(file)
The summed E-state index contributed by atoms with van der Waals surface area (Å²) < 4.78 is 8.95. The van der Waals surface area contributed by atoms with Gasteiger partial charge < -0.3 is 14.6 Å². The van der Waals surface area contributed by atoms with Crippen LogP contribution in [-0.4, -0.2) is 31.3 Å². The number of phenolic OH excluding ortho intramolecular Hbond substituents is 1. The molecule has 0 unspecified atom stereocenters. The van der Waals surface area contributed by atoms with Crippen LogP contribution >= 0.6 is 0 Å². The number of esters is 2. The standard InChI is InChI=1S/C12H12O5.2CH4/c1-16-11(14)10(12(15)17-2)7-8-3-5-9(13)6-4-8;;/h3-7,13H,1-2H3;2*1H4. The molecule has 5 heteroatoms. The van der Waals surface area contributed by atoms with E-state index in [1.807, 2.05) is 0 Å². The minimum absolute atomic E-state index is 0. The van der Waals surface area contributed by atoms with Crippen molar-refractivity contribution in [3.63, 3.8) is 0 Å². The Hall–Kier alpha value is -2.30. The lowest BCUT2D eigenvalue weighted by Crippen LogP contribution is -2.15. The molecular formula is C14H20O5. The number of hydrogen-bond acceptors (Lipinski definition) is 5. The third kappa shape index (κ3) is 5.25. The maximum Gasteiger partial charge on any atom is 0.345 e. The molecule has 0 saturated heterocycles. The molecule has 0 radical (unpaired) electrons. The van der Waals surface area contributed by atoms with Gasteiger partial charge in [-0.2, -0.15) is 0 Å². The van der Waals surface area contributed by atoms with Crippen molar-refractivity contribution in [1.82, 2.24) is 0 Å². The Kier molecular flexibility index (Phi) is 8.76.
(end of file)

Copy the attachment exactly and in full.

The summed E-state index contributed by atoms with van der Waals surface area (Å²) < 4.78 is 8.95. The van der Waals surface area contributed by atoms with Gasteiger partial charge < -0.3 is 14.6 Å². The van der Waals surface area contributed by atoms with Crippen LogP contribution in [-0.4, -0.2) is 31.3 Å². The number of phenolic OH excluding ortho intramolecular Hbond substituents is 1. The molecule has 0 unspecified atom stereocenters. The van der Waals surface area contributed by atoms with Crippen LogP contribution >= 0.6 is 0 Å². The number of esters is 2. The standard InChI is InChI=1S/C12H12O5.2CH4/c1-16-11(14)10(12(15)17-2)7-8-3-5-9(13)6-4-8;;/h3-7,13H,1-2H3;2*1H4. The molecule has 5 heteroatoms. The van der Waals surface area contributed by atoms with E-state index in [1.807, 2.05) is 0 Å². The minimum absolute atomic E-state index is 0. The van der Waals surface area contributed by atoms with Crippen molar-refractivity contribution in [3.63, 3.8) is 0 Å². The Hall–Kier alpha value is -2.30. The lowest BCUT2D eigenvalue weighted by Crippen LogP contribution is -2.15. The molecular formula is C14H20O5. The number of hydrogen-bond acceptors (Lipinski definition) is 5. The third kappa shape index (κ3) is 5.25. The maximum Gasteiger partial charge on any atom is 0.345 e. The molecule has 0 saturated heterocycles. The molecule has 0 radical (unpaired) electrons. The van der Waals surface area contributed by atoms with Gasteiger partial charge in [-0.2, -0.15) is 0 Å². The van der Waals surface area contributed by atoms with Crippen molar-refractivity contribution in [1.82, 2.24) is 0 Å². The Kier molecular flexibility index (Phi) is 8.76.